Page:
Horatio Nelson in Deal

In the summer of 1801, the British government decided to make an effort to destroy the flotilla Napoleon was creating off Boulogne. The Admiralty appointed Lord Nelson to be second-in-command of the Channel Fleet under Admiral Sir Hyde Parker. Nelson arrived in Deal on the evening of July 29, 1801.

It seems Nelson did not care greatly for Deal. The town had divided loyalties. Around Middle Street a whole community of smugglers lived in the tiny interconnecting passages and alleys: Silver Street, Golden Street, Dolphin Street, Farrier Street and Brewer Street, among others.

Detail from "The Fall of Nelson" by Denis Dighton (1792-1827)
Detail from "The Battle of Trafalgar" by William Turner (1755-1851)

The houses had cellars with street-level openings protected by retractable grids, and barrels of brandy and French wines slipped very easily through those holes to safe and hidden storage. You can still see the openings today. The more orthodox seafarers and fishermen often fought with the smugglers, so Deal had an ambiguous nature of which nelson would have been aware.

After the Battle of Copenhagen (2 April 1801) Nelson had suffered a serious inflammation of the lungs, so in Deal he was feeling run down and depressed. Nelson called Deal ‘the coldest place in England’

The Admiral set up his shore headquarters in the Three Kings hotel (now the Royal) and invited his brother William and family, and the Hamiltons, to come and stay at the hotel. Not rating its food highly, he wrote that fortunately one could pay for rooms only, and that they would dine elsewhere. He hoped that they ‘would not be disturbed by the sound of the surf’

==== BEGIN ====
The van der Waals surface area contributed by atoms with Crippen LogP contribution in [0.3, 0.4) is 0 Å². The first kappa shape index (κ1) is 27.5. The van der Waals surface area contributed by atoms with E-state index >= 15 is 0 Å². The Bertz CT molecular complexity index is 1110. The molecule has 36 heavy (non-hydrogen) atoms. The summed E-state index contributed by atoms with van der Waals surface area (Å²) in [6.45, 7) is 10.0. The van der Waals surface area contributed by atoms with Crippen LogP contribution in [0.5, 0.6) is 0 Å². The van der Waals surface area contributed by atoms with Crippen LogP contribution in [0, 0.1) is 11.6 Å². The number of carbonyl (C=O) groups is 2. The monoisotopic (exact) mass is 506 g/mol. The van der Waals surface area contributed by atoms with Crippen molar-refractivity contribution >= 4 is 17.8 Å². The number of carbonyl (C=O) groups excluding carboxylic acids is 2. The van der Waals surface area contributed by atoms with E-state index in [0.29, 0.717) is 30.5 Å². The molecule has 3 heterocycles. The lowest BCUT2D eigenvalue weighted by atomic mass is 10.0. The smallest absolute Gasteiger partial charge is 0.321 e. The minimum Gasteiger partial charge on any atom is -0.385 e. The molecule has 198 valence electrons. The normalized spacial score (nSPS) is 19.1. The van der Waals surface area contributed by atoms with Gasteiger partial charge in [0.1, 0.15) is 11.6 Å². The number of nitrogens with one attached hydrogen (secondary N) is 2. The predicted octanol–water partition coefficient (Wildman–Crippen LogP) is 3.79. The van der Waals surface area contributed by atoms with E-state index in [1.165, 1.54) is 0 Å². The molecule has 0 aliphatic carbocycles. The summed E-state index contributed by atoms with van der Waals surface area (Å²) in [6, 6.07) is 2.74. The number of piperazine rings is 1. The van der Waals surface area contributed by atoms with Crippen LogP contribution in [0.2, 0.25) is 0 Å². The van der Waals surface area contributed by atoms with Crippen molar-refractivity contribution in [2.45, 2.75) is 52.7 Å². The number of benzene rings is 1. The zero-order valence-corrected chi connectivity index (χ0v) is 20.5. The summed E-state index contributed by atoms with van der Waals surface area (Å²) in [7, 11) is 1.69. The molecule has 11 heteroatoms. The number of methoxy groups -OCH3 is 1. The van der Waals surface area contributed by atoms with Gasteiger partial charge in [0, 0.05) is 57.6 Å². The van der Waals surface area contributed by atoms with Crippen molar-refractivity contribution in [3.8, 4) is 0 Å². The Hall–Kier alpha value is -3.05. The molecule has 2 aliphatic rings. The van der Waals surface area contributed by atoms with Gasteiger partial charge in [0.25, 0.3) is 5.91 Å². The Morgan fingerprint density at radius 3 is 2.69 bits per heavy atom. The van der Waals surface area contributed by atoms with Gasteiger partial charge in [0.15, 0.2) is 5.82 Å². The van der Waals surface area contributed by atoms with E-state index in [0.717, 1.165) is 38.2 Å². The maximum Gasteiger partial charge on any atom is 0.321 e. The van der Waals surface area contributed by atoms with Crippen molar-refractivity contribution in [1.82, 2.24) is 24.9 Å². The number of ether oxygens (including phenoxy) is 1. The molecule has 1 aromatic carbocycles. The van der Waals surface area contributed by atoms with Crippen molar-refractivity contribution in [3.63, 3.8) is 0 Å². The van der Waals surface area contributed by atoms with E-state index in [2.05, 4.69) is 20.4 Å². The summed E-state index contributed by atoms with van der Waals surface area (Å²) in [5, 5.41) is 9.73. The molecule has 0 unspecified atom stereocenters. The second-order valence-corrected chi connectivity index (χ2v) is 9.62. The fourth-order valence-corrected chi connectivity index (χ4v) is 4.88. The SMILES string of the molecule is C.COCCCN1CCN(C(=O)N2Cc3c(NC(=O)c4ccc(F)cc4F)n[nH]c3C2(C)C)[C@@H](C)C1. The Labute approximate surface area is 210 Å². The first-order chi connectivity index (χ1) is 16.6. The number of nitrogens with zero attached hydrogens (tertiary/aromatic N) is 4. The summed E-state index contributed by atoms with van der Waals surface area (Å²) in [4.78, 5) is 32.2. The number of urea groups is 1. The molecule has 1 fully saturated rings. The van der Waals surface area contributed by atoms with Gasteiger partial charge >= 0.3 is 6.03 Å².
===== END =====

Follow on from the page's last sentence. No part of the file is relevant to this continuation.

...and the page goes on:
On August 3 he writes, “As I understood from Mr Lawrence, the Naval Storekeeper at Deal, that 12 or 14 flat-bottomed boats would be ready to put in the water the latter end of this week, I wish very much that directions may be given to fit 8 of them with brass 8-inch howitzers and the remainder with 12-pounder carronades.”

Nelson was now off Boulogne, where he had gone on August 1 with a Captain Fyers of the Artillery, to consult as to the practicability of reaching the French ships by shell fire from the bomb -ketches. Next day the ships were sent in but although they shelled the French craft for some time, they succeeded in sinking only 5 to 10 flats and a brig. Fyers was so badly wounded in the engagement that he had to be sent back to Deal.

“Oh how I hate to be stared at”

From Boulogne, Nelson proceeded to Margate Roads to visit his ships. Here the Mayor of Sandwich came aboard. Writing to Lady Hamilton, Nelson says “they came on board to present me with the freedom of that ancient town, and requested me to dine with them. I put them off for the moment, but they would not be let off. Therefore this business, dreadful to me, stands over and I shall be attacked again when I get to the Downs. But I will not dine there if I can get off. Oh! How I hate to be stared at.” Nelson never did dine at Sandwich.

Nelson returned to the Downs to arrange for the attack on Boulogne. He was suffering from a severe chill and continually recurring sea-sickness. His command too, was distasteful to him and he wrote on 13 August. “This Boat warfare is not exactly congenial to my feelings, and I find I get laughed at for my puny mode of warfare. I am very sick. No one knows of my ideas except Captain Owen, who has long been stationed here under Admiral Lutwidge, and Captains Bedford and Parker.”

The attack on Boulogne

Nelson’s plan was to organise the armed boats into four divisions, under the command of Captains Somerville, Parker, Cotgarve and Jones, and send them into Boulogne to attack the ships there.